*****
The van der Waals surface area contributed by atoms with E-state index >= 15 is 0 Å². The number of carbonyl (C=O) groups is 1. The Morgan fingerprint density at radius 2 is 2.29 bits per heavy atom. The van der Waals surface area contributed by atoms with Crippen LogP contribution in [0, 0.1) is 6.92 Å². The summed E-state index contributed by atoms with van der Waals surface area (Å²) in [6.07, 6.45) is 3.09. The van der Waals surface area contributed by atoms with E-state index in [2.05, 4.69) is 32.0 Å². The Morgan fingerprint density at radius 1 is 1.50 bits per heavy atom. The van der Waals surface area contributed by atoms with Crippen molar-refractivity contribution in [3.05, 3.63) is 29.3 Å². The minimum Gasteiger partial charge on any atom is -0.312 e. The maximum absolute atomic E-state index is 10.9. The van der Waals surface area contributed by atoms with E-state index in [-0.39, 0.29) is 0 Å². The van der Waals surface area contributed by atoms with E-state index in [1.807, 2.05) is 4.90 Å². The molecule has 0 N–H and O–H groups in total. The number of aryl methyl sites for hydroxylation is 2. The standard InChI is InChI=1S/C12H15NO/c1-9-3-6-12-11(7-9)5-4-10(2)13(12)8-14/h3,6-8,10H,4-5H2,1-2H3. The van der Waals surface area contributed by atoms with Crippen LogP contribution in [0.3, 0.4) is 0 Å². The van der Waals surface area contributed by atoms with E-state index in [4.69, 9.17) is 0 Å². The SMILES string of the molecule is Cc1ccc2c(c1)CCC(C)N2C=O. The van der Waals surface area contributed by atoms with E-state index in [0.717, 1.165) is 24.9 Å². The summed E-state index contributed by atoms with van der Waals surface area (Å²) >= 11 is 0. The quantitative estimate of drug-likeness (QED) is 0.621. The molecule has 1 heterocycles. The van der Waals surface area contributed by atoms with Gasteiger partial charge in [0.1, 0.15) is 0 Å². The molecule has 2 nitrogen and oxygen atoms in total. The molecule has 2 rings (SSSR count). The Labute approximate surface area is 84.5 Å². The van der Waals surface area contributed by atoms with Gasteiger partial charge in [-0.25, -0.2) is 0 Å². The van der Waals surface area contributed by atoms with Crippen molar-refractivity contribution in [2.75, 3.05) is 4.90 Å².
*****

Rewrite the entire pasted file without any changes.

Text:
The van der Waals surface area contributed by atoms with E-state index >= 15 is 0 Å². The number of carbonyl (C=O) groups is 1. The Morgan fingerprint density at radius 2 is 2.29 bits per heavy atom. The van der Waals surface area contributed by atoms with Crippen LogP contribution in [0, 0.1) is 6.92 Å². The summed E-state index contributed by atoms with van der Waals surface area (Å²) in [6.07, 6.45) is 3.09. The van der Waals surface area contributed by atoms with E-state index in [2.05, 4.69) is 32.0 Å². The Morgan fingerprint density at radius 1 is 1.50 bits per heavy atom. The van der Waals surface area contributed by atoms with Crippen molar-refractivity contribution in [3.05, 3.63) is 29.3 Å². The minimum Gasteiger partial charge on any atom is -0.312 e. The maximum absolute atomic E-state index is 10.9. The van der Waals surface area contributed by atoms with E-state index in [-0.39, 0.29) is 0 Å². The van der Waals surface area contributed by atoms with E-state index in [1.807, 2.05) is 4.90 Å². The molecule has 0 N–H and O–H groups in total. The number of aryl methyl sites for hydroxylation is 2. The standard InChI is InChI=1S/C12H15NO/c1-9-3-6-12-11(7-9)5-4-10(2)13(12)8-14/h3,6-8,10H,4-5H2,1-2H3. The van der Waals surface area contributed by atoms with Crippen LogP contribution in [0.3, 0.4) is 0 Å². The van der Waals surface area contributed by atoms with E-state index in [4.69, 9.17) is 0 Å². The SMILES string of the molecule is Cc1ccc2c(c1)CCC(C)N2C=O. The van der Waals surface area contributed by atoms with E-state index in [0.717, 1.165) is 24.9 Å². The summed E-state index contributed by atoms with van der Waals surface area (Å²) >= 11 is 0. The quantitative estimate of drug-likeness (QED) is 0.621. The molecule has 1 heterocycles. The van der Waals surface area contributed by atoms with Gasteiger partial charge in [0.1, 0.15) is 0 Å². The molecule has 2 nitrogen and oxygen atoms in total. The molecule has 2 rings (SSSR count). The Labute approximate surface area is 84.5 Å². The van der Waals surface area contributed by atoms with Gasteiger partial charge in [-0.25, -0.2) is 0 Å². The van der Waals surface area contributed by atoms with Crippen molar-refractivity contribution in [2.75, 3.05) is 4.90 Å².